House Republicans are scheduled to vote on two separate budget bills this week, each of which would reject funding for the poverty activism group ACORN, despite the fact that ACORN disbanded three years ago.How about voting 37 times to repeal the Patriot Act instead...or even once?
ACORN, also known as the Association of Community Organizations for Reform Now, came under heavy fire in the fall of 2009 after conservative videographer James O'Keefe released a set of selectively edited videos that appeared to show its employees offering advice on tax avoidance related to prostitution and child smuggling. Independent investigations by the California attorney general, the Massachusetts attorney general and the Brooklyn, N.Y., district attorney would later clear ACORN of criminal wrongdoing, and an investigation by the Government Accountability Office would clear ACORN of charges that it mishandled federal funds.
Sunday, June 9, 2013
Expanding on a thought I posted before on the other site I noticed that one of President Obama's responses to questions about the NSA's spying policies when Americans could be involved was effectively "Trust Us". Obama said this after a week where several of our intelligence agencies secret surveillance programs came to light involving Verizon Business (and later learned basically all wireless companies) and as many as nine big internet companies under PRISM.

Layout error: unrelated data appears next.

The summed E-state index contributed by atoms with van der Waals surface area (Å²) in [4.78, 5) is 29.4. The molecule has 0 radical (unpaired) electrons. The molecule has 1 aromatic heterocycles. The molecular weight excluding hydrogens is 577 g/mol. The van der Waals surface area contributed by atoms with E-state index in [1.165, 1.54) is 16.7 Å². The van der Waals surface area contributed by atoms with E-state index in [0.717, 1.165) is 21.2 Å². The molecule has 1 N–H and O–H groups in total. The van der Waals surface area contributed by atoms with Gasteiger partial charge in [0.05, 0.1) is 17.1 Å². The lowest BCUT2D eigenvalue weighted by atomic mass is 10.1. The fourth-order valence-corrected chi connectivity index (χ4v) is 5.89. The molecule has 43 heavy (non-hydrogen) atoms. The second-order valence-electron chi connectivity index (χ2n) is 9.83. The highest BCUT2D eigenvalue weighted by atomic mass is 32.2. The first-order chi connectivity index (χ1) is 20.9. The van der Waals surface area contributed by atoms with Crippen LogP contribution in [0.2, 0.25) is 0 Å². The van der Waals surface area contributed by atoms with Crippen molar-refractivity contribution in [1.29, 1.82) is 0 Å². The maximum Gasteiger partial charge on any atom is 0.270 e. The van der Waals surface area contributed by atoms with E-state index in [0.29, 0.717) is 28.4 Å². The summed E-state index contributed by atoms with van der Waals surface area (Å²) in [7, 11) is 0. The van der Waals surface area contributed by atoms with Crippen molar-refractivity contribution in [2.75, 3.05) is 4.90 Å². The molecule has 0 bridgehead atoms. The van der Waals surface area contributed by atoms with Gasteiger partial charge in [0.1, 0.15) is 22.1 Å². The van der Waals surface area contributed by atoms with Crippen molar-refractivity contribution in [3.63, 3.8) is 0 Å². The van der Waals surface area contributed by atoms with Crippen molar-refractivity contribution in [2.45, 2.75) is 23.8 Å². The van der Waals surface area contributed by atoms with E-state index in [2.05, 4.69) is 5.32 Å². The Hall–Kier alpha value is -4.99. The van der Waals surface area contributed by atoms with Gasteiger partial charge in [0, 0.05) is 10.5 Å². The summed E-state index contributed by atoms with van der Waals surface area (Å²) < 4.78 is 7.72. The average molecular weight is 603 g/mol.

When initially reported on by the Guardian and the Washington Post, these stories caused a huge uproar among privacy advocates. Since then the accuracy of these reports has been questioned, especially on the PRISM program where a majority of the tech companies involved have come out and denied involvement and the WaPo has been forced to backtrack a bit on the actual scope of the program.
But if we were to put aside for the sake of discussion the accuracy of these latest reports, has our government in general and President Obama in particular earned the trust that Obama is asking us to give?
- They've instituted illegal warrantless wiretapping programs (under Bush) that were later authorized after it they had come to light that are still ongoing.
- We have a super secret FISA court issuing secret warrants to secret government agencies with little or no oversight.
- Government lawyers are fighting the release of an 86 page court opinion that reportedly found that the government, via the FISA Court, had violated the spirit of federal surveillance laws and engaged in unconstitutional spying.